Bulletozoa / 7 October 1998

Nate’s dad escorted him into the backyard where the toolshed was squatting, hand-built from wood that was made of the scraps and shavings of other pieces of wood. Once inside, he pulled a handgun from inside his toolbox, and this gun was of the blunt, silver variety, the kind used by all the TV cops in the 70s. Nate’s dad said something about this being the day that Nate became a man. Nate’s dad fiddled in his shirt pocket for a bit and pulled out a handful of bullets. There are two ways to go about shooting a pistol, he told Nate. There’s the hard way and the easy way. The hard way, he said, is practice and practice and practice, throwing away days and days of your life, shooting at little paper targets or tin cans. The Abilocks don’t do things the hard way, Nate’s dad said, and Nate nodded mutely. So here’s the easy way, and you’ve lucked out because not only is it easy, but it’s better, too. So Nate’s dad placed one of the bullets on the worktable and started bisecting it with a hacksaw. Little steel curlicues unwound themselves from the casing and drifting earthwards as Nate’s dad carefully ran the saw’s teeth over the shell. Once there was a workable slit in the bullet, he put the hacksaw down and blew the excess dust away. Now, Nate’s dad said, the secret ingredient. From his hip pocket he pulled out a small, plastic amber bottle, like the kind prescription medicine comes in. He undid the childproof lid and dipped his finger inside, withdrawing a small dab of a sticky, greyish substance. I think you know what this is, he said. Nate’s dad then massaged the bullet carefully with his finger, letting the steel and powder inside absorb the fluid. When he was done, Nate’s dad held the bullet up for inspection. See there? Now you’re ready. Those bastards are designed for seeking and destroying, and they belong to you and me. You just need to think in your head what you want to hit, and they’ll do the rest. Nate’s dad handed the pistol to his son and took him back out into the yard. See that apple? The one hanging off the tree on the far right? I want you to peg that thing. Nate protested, saying he’d never shot a gun before. I know, I know, Nate’s dad said. But we’re using the easy way, remember? Just get that apple in your head and the bullet’ll do the rest. So Nate looked at the apple on the far side of the yard, tried to memorize exactly how it looked and even began to imagine what it would look like after being torn apart by the bullet. A number of sensory and motor activities accompanied the pulling of the trigger, including a rapid heart rate, an increase in blood pressure, an increase in respiration, and pleasurable sensations.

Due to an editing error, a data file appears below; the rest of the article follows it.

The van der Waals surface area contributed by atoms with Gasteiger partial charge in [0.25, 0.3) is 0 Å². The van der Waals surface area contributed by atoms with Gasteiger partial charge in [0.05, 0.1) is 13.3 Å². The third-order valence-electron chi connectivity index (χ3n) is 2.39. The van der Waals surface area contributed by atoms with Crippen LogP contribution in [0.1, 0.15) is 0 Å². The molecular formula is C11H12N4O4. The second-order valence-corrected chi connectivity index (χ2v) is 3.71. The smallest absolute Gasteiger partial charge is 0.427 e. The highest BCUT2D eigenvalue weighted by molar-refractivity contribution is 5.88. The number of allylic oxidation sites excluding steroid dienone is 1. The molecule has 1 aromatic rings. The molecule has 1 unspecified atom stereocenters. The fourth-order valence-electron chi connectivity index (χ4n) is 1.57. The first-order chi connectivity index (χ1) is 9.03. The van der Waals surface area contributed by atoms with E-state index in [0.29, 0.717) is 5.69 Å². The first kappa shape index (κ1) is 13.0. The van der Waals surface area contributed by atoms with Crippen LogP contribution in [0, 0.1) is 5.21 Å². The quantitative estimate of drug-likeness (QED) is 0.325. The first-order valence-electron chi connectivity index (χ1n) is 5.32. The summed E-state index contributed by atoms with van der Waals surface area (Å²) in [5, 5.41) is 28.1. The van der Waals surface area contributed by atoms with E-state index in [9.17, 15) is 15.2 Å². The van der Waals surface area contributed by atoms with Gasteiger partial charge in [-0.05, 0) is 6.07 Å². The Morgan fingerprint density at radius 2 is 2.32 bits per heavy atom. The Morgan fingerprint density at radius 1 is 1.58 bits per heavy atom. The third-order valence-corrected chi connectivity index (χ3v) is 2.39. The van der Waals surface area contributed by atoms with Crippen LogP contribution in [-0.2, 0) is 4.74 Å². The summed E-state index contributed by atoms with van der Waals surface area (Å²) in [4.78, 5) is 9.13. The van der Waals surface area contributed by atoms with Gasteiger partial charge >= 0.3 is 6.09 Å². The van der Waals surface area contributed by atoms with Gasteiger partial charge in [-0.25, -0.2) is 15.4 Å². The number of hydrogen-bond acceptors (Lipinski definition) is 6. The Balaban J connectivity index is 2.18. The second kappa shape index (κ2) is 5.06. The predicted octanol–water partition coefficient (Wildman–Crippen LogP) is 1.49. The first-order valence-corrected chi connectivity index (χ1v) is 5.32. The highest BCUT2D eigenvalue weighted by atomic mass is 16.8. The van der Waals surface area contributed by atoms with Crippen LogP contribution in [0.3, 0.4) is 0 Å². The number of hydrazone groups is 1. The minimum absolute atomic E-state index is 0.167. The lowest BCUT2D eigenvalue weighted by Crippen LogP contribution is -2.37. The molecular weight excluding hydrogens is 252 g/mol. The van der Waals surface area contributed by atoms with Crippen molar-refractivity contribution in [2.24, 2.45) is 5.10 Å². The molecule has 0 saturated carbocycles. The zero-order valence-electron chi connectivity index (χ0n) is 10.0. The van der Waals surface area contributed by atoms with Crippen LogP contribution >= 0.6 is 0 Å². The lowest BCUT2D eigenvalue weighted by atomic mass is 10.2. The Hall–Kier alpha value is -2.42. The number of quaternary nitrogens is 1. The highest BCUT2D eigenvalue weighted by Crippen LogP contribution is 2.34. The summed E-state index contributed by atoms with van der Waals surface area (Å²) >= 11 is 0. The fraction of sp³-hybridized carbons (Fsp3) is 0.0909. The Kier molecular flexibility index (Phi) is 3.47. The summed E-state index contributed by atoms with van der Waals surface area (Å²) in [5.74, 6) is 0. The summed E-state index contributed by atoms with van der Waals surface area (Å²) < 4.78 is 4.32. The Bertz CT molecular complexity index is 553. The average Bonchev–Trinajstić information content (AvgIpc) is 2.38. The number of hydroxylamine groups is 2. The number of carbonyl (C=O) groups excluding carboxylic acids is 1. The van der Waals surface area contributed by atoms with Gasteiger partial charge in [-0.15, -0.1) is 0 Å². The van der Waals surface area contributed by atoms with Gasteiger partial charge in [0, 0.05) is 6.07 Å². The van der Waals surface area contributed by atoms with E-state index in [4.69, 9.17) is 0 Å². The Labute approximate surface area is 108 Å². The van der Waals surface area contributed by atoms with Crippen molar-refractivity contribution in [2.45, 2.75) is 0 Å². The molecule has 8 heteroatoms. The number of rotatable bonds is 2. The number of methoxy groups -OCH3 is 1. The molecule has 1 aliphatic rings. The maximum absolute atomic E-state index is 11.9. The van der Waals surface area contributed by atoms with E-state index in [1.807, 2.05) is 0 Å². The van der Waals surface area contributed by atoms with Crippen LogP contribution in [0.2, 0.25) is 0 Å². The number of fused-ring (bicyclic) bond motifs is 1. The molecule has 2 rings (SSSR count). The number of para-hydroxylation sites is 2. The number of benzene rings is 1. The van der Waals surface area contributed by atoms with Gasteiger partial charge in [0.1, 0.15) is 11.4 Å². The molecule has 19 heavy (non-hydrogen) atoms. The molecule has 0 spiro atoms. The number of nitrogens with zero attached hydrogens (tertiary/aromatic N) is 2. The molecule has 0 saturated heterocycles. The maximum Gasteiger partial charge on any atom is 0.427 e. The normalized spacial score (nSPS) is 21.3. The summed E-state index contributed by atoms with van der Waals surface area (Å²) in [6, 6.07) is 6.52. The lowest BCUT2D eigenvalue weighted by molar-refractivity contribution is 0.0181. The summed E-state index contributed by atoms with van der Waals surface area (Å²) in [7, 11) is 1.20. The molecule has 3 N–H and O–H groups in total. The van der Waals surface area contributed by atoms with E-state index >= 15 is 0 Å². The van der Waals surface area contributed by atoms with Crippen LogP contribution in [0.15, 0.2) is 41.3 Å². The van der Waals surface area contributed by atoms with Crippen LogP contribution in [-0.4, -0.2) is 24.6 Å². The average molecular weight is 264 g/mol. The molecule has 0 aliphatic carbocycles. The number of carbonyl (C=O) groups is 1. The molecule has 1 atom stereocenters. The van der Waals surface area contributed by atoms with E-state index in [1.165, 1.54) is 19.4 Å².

Joshua Green Allen

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